Monday, September 5, 2016

Reading the Star Database - And Designing a Space Game

All the cataloged stars in our galaxy are available in a csv spreadsheet:

Reading the Star Database:

StarID: The database primary key from a larger "master database" of stars.
HD: The star's ID in the Henry Draper catalog, if known.
HR: The star's ID in the Harvard Revised catalog, which is the same as its number in the Yale Bright Star Catalog.
Gliese: The star's ID in the third edition of the Gliese Catalog of Nearby Stars.
BayerFlamsteed: The Bayer / Flamsteed
designation, from the Fifth Edition of the Yale Bright Star Catalog. This is a combination of the two designations. The Flamsteed number, if present, is given first; then a three-letter abbreviation for the  Bayer Greek letter; the Bayer superscript number, if present; and finally, the three-letter constellation abbreviation. Thus Alpha Andromedae has the field value "21Alp And", and Kappa1 Sculptoris (no Flamsteed number) has "Kap1Scl".
ProperName: A common name for the star, such as "Barnard's Star" or "Sirius". I have taken these names primarily from the Hipparcos project's web site, which lists representative names for the 150 brightest stars and many of the 150 closest stars. I have added a few names to this list. Most of the additions are designations from catalogs mostly now forgotten (e.g., Lalande, Groombridge, and Gould ["G."]) except for certain nearby stars which are still best known by these designations.

RA, Dec:  The star's right ascension and declination, for epoch 2000.0. Stars present only in the Gliese Catalog, which uses 1950.0 coordinates, have had these coordinates precessed to 2000.

Distance: The star's distance in parsecs, the most common unit in astrometry. To convert parsecs to light years, multiply by 3.262. A value of 10000000 indicates missing or dubious (e.g., negative) parallax data in Hipparcos.
Mag: The star's apparent visual magnitude.
AbsMag: The star's absolute visual magnitude (its apparent magnitude from a distance of 10 parsecs).
Spectrum: The star's spectral type, if known.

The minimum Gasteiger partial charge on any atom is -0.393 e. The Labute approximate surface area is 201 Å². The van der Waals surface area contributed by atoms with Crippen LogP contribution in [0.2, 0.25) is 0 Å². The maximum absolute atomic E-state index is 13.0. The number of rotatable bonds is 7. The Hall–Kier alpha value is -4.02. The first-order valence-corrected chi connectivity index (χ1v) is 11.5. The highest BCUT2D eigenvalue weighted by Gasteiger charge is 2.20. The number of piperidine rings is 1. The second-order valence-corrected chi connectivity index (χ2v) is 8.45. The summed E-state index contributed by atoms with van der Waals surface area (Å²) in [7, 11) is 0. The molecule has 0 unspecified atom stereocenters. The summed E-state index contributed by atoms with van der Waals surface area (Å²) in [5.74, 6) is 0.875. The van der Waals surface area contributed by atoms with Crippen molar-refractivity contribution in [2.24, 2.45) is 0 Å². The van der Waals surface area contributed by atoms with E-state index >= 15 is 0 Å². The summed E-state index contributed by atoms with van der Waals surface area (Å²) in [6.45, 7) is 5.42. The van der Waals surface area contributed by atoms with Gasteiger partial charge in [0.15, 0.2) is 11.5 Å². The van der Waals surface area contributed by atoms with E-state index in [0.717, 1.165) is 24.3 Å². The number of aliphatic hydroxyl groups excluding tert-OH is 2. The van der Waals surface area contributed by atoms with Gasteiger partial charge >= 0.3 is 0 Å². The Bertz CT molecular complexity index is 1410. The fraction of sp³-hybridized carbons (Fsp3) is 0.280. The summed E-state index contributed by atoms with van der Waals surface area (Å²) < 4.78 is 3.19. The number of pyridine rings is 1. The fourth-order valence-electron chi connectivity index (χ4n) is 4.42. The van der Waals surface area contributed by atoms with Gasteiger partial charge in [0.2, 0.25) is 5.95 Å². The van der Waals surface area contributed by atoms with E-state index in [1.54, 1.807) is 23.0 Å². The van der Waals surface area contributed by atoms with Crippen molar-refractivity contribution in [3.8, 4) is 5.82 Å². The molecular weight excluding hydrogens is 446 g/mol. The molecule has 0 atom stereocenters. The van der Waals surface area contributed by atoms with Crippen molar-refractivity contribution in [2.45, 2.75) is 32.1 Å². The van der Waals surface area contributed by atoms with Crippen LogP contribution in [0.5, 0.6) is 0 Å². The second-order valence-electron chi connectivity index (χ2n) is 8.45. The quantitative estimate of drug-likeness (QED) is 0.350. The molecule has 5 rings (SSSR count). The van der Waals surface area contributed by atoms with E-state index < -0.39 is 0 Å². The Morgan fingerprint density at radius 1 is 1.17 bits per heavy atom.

ColorIndex: The star's color index (blue magnitude - visual magnitude), where known.
* X,Y,Z: The Cartesian coordinates of the star, in a system based on the equatorial coordinates as seen from Earth. +X is in the direction of the vernal equinox (at epoch 2000), +Z towards the north celestial pole, and +Y in the direction of R.A. 6 hours, declination 0 degrees.
* VX, 21  VY,22  VZ: The Cartesian velocity components of the star, in the same coordinate system described immediately above. They are determined from the proper motion and the radial velocity (when known). The velocity unit is parsecs per year; these are small values (around 10-5 to 10-6), but they enormously simplify calculations using parsecs as base units for celestial mapping.
(rarad. decrad pmrarad pmdecrad, bayer, flam,  con, comp,  comp primary,  base,  lum,  var,  varmin var max)

For a full list of the updated column names, see the official database documentation on Github.
Fields labeled with "*" exist only in version 2.0 or higher.

I once used this data as I was designing a game and tried to generate the whole galaxy on my computer with Cartesian coordinates. Which worked out fine although the computer got pretty warm.
The stars were still just little boring dots with basic textures and effects. Didn't make it as far as adding custom texture to a billion stars; but the Star Database includes some convenient data although not exactly the volume/size of every star - it knows the apparent visual magnitude ;)

Visual appearance.
For an observer on the Earth, the angular diameter of the Moon and the Sun are quite similar ( ~ 0.5o = 30 arcmin). In reality, the Sun's physical diameter is 400 times bigger than the Moon, while the Moon is ~ 400 times closer to the Earth.
It's easier to design a space game where the visual appearance of the planets and stars change rather than generating the distance.